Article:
Pollen is a well-known airborne allergen that can cause allergic reactions varying from mild itchiness and sneezing right up to serious problems with breathing and anaphylaxis. It is estimated that as many as 60 million people in the USA suffer from seasonal allergies each year. And now, a study from scientists at the University of Michigan has suggested that the length and intensity of allergy season will increase dramatically as Earth’s climate warms.
“Pollen-induced respiratory allergies are getting worse with climate change,” said study first author Yingxiao Zhang. “Our findings can be a starting point for further investigations into the consequence of climate change on pollen and corresponding health effects.”
The scientists considered pollen from 15 different plant species that occur throughout the U.S. and modeled the potential responses of these plants to various climate change scenarios. They investigated the potential impact of increases in temperature and changes in precipitation on the different grasses, weeds and trees.
The production of pollen by many plant species will be affected by a warming climate, which will enable them to start producing pollen earlier than normal and continue for longer. Hotter temperatures can also increase the amount of pollen produced, and even its allergenicity (capacity to cause an allergic reaction).
Initially, the researchers tested their predictive model using historical climate data and known pollen levels for the period 1995 through 2014. They then used their model to predict pollen emissions for the last two decades of the 21st century, under different potential warming conditions.
Their results predict that, by the end of this century, pollen emissions could begin 40 days earlier in the spring than was the case between 1995 and 2014. In addition, misery for allergy sufferers could last longer – an additional 19 days – before high pollen counts subside. This would be the case under the most extreme climate change scenario, but even under the best-case scenario, where global average temperatures rise by only 2.7oF (1.5oC), pollen season will still start 20 days earlier.
In addition, thanks to rising temperatures the emission of pollen could increase by 40 percent. If the model considers the effects of increasing CO2 levels as well, the annual amount of pollen emitted each year could increase by as much as 200 percent.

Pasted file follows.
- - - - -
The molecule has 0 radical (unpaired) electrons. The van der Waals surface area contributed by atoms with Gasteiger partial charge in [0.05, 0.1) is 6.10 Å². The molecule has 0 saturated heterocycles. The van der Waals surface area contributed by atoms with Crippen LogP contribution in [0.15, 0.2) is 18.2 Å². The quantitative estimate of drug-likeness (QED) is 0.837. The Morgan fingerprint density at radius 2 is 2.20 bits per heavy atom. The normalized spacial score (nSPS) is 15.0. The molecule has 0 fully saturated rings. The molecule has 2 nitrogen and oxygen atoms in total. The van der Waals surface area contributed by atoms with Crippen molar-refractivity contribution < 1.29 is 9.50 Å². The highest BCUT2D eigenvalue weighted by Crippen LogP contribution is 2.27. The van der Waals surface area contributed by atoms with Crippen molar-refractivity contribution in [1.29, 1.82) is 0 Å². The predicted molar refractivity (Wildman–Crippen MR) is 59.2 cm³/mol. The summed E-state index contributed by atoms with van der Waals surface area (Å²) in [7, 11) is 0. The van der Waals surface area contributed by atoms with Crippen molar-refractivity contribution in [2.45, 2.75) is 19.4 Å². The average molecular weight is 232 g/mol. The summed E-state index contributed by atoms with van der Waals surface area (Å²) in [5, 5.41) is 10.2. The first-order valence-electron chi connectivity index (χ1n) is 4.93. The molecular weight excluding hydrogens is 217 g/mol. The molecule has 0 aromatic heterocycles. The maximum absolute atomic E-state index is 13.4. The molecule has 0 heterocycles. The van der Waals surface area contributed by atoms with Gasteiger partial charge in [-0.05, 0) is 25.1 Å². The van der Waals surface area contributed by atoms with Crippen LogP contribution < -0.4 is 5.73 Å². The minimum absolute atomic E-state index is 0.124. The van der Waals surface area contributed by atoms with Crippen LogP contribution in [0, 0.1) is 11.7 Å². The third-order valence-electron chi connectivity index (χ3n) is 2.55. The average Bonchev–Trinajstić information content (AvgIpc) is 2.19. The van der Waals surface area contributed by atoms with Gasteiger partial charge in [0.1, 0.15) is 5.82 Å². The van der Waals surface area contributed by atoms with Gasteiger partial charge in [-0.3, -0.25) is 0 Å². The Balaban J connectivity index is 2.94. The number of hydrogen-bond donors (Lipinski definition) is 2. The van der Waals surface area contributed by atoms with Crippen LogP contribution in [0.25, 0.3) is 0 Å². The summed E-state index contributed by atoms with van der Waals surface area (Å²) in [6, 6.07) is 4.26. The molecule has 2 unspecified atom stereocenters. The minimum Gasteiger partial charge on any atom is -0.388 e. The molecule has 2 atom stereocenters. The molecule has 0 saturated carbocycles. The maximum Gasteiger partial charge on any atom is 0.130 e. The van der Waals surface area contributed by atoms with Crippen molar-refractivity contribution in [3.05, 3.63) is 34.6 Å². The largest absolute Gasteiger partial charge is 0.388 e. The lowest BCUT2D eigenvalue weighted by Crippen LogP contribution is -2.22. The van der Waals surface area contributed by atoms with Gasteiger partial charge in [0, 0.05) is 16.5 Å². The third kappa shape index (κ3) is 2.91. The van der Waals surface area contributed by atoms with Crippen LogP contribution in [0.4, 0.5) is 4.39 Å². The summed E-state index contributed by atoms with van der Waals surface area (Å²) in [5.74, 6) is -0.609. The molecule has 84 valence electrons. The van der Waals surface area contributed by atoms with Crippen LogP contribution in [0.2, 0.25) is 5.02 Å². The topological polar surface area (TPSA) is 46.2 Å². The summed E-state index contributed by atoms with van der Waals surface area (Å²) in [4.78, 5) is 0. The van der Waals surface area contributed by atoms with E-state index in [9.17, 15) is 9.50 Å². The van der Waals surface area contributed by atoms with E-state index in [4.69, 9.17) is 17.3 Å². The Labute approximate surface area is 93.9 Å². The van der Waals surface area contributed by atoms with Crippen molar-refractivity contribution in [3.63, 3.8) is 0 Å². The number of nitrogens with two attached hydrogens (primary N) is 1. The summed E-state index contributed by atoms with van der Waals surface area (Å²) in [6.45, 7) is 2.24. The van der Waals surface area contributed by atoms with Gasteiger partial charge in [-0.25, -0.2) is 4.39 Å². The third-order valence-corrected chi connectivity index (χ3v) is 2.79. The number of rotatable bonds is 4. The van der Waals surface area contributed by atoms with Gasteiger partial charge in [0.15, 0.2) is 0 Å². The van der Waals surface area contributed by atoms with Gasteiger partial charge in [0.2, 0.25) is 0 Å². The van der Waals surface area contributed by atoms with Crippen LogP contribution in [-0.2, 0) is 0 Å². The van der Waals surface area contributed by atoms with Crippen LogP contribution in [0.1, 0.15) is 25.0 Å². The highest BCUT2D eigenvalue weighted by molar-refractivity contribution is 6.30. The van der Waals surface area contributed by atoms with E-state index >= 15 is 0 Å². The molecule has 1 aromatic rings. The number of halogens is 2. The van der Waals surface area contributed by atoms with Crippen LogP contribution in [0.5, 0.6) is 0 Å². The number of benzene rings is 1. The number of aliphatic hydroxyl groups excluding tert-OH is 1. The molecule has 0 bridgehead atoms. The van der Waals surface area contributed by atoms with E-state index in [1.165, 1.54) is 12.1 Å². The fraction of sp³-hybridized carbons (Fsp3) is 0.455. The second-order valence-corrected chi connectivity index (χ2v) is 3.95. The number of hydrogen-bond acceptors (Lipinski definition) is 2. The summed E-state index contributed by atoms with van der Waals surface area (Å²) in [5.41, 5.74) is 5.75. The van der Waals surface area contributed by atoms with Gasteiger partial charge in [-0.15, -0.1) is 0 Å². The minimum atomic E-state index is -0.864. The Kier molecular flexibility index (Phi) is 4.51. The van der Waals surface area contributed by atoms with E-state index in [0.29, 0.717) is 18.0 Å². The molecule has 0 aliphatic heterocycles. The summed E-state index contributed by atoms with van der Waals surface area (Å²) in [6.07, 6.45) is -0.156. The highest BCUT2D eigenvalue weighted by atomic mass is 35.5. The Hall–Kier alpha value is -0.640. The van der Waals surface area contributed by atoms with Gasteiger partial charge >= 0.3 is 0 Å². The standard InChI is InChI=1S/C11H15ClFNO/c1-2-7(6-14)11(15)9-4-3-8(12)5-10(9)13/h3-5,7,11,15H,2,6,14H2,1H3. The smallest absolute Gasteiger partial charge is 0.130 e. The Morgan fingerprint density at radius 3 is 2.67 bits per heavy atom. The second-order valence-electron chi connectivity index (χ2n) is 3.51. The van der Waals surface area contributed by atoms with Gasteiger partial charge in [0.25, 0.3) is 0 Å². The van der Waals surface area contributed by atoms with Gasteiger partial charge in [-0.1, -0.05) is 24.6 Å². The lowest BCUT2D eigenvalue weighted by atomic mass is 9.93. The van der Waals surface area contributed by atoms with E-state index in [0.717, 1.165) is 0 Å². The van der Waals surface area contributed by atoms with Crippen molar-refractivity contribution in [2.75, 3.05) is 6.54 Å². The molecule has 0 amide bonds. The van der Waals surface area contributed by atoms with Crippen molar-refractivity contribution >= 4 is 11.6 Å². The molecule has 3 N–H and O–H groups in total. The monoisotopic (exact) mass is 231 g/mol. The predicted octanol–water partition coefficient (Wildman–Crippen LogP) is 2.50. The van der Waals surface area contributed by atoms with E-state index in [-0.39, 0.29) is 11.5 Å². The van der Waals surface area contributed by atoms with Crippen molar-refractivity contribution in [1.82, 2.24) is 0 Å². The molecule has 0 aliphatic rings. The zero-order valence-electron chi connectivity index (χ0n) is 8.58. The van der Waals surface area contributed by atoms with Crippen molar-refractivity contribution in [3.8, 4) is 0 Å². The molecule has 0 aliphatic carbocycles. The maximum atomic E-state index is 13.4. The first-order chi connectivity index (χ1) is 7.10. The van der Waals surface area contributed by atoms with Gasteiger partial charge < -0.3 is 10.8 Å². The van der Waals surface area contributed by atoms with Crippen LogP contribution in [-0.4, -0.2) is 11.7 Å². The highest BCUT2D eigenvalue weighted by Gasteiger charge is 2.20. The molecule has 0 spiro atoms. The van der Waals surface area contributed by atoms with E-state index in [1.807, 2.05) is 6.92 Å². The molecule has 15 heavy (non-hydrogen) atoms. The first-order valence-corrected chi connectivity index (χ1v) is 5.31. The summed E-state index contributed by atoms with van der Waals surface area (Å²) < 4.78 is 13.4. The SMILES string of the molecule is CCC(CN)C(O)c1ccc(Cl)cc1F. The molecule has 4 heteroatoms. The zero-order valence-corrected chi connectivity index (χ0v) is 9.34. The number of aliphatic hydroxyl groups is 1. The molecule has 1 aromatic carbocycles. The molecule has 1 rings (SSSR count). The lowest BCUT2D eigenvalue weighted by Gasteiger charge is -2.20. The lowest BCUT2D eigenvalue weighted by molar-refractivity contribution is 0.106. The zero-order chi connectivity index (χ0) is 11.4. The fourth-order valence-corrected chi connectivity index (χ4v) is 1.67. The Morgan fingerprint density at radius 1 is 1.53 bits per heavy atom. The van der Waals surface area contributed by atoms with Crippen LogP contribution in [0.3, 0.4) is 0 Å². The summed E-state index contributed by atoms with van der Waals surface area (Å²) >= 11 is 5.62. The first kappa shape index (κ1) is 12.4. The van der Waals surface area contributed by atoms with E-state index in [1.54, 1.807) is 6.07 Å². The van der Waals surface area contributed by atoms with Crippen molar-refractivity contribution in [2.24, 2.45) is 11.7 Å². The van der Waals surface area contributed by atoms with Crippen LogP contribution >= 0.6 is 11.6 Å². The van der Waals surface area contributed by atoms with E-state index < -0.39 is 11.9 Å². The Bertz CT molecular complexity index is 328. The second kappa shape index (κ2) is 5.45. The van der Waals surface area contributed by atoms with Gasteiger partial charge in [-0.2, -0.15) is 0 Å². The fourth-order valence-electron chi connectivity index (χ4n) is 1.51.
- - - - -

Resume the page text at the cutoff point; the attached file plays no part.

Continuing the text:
The experts from Michigan University say that pollen season in the U.S. has already moved earlier in the year over the past three decades. They found that between 1990 and 2018, the start of the pollen season shifted from around Valentine’s Day (14 February), to St Patrick’s Day (17 March) each year.
Pollen-induced respiratory allergy affects up to 30 percent of the world population, particularly children, and causes large economic losses in terms of medical expenses, missed work and school days, and early deaths.. In the U.S., pollen allergy is particularly difficult for the 25 million Americans with asthma, as it makes symptoms worse.
Allison Steiner, UM professor of climate and space sciences and engineering, said that while allergy suffering will increase across the U.S., the Southeast will get hit hardest. She said the pollen emissions modeling developed by her team could eventually allow for allergy season predictions targeted to different geographical regions.
“We’re hoping to include our pollen emissions model within a national air quality forecasting system to provide improved and climate-sensitive forecasts to the public,” said Professor Steiner..
According to the researchers, this study provides an important predictive tool to start investigating the consequences of climate change on future plant communities and their corresponding health effects.
The study is published in the journal Nature Communications.
By Alison Bosman, Earth.com Staff Writer